Her most recent release is A Traveler's Advisory, available in ebook and paperback on Amazon.
Everything starts somewhere, though many physicists disagree. But people have always been dimly aware of the problem with the start of things. They wonder how the snow plough driver gets to work, or how the makers of dictionaries look up the spelling of words. ~Terry Pratchett
There are some men who enter a woman’s life and screw it up forever. Joseph Morelli did this to me – not forever, but periodically. One for the Money, Janet EvanovichWhy does it work? Immediately, we can feel the tone of the book. The main character’s voice is distinct. And, we want to know what it is about this Morelli that makes him worth the trouble, more than once.
It was raining the night he found me. Demon: A Memoir, Tosca LeeWhy does it work? There is a sense of foreboding in this line. We know the main character is in for something unexpected (because he was found) and it’s probably not going to be pleasant.
By the time you read this, I hope to be dead. 19 Minutes, Jodi PicoultWhy does it work? How can you not want to know more about the person who wrote that line? This book is not written entirely in first person POV. It changes to multiple, third-person, past tense POVs. But that first line stays with you as you read. One of the characters has a secret so big, they hope to be dead before anyone finds out. Which one? Don’t give up hope if you’ve already started a story with one of the “don’t”s in the list. Keep writing! Don’t stop! But when you’ve finished, go back and think about the best way to invite the reader into the world you’ve created and how to hook him so he can’t stop reading. Quite often, you won’t know that for sure until you get to the end. Speaking of the end…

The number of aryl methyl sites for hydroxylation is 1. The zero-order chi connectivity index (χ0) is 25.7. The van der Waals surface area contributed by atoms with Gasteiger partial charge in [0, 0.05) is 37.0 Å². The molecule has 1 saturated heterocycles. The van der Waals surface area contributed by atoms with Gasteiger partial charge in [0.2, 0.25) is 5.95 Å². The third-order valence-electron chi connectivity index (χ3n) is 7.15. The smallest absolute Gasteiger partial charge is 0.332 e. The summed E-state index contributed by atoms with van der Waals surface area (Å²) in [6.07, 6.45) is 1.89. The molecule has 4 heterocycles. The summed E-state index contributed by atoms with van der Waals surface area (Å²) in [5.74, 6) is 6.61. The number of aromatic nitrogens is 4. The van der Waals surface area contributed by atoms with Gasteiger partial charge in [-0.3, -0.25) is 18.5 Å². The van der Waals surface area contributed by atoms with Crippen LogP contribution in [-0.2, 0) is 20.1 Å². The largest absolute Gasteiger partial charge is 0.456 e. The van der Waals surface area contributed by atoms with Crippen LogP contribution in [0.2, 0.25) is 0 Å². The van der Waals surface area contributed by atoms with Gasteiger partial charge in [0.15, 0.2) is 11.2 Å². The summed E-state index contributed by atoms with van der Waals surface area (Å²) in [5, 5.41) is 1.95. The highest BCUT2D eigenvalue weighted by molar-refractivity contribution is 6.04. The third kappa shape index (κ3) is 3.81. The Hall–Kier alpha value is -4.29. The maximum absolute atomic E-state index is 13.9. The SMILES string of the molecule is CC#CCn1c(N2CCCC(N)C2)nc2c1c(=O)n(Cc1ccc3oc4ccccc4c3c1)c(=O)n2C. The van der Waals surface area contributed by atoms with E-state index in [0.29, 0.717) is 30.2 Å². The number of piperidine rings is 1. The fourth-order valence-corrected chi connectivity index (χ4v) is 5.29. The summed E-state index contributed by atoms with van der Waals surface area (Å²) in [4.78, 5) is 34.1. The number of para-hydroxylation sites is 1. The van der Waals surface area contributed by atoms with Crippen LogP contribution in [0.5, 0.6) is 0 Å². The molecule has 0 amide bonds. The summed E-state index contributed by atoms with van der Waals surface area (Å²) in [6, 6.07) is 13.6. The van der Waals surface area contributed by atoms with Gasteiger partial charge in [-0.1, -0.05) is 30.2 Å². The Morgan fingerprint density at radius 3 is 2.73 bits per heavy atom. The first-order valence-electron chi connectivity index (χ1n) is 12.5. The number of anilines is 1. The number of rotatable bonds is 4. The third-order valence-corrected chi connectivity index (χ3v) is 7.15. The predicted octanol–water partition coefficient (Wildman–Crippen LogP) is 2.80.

There is no real ending. It’s just the place where you stop the story. ~Frank HerbertEndings have their own unique challenges. Depending on the genre, there are rules for what needs to be there.
“I’ll think of it all tomorrow, at Tara. I can stand it then. Tomorrow, I’ll think of some way to get him back. After all, tomorrow is another day.” Gone With the Wind, Margaret MitchellWhy does it work? This is one of those endings that a lot of readers dislike. It hangs there, leaving so much unanswered. But at the same time, it tells you everything you need to know. Throughout the entire book, Scarlett has faced one crisis after another, and every time she finds a way to get through it. Quite often, it’s by doing something questionable, but she survives. By going back to Tara, she’s reconnecting with the thing that grounds her and gives her strength. Rhett is a strong man, and he’s been terribly hurt, but is there really any doubt that Scarlett will win him back? Think back to some of your favorite books. In fact, go to your bookcase (I know you have at least one) and take three or four of them off the shelves. Read the openings and endings. Why do they work? Is there anything you’d change about them? How can you apply it to your own writing? So many ways to begin, so many ways to end. Only you will know when it feels right, and even then, someone may tell you it’s wrong. Be open to advice, but when all is said and done, you are the one who’s responsible for the story you tell. The choice is yours.
The opposite of the happy ending is not actually the sad ending – the sad ending is sometimes the happy ending. The opposite of the happy ending is actually the unsatisfying ending. ~Orson Scott Card
|Begin now for a powerful premise.|
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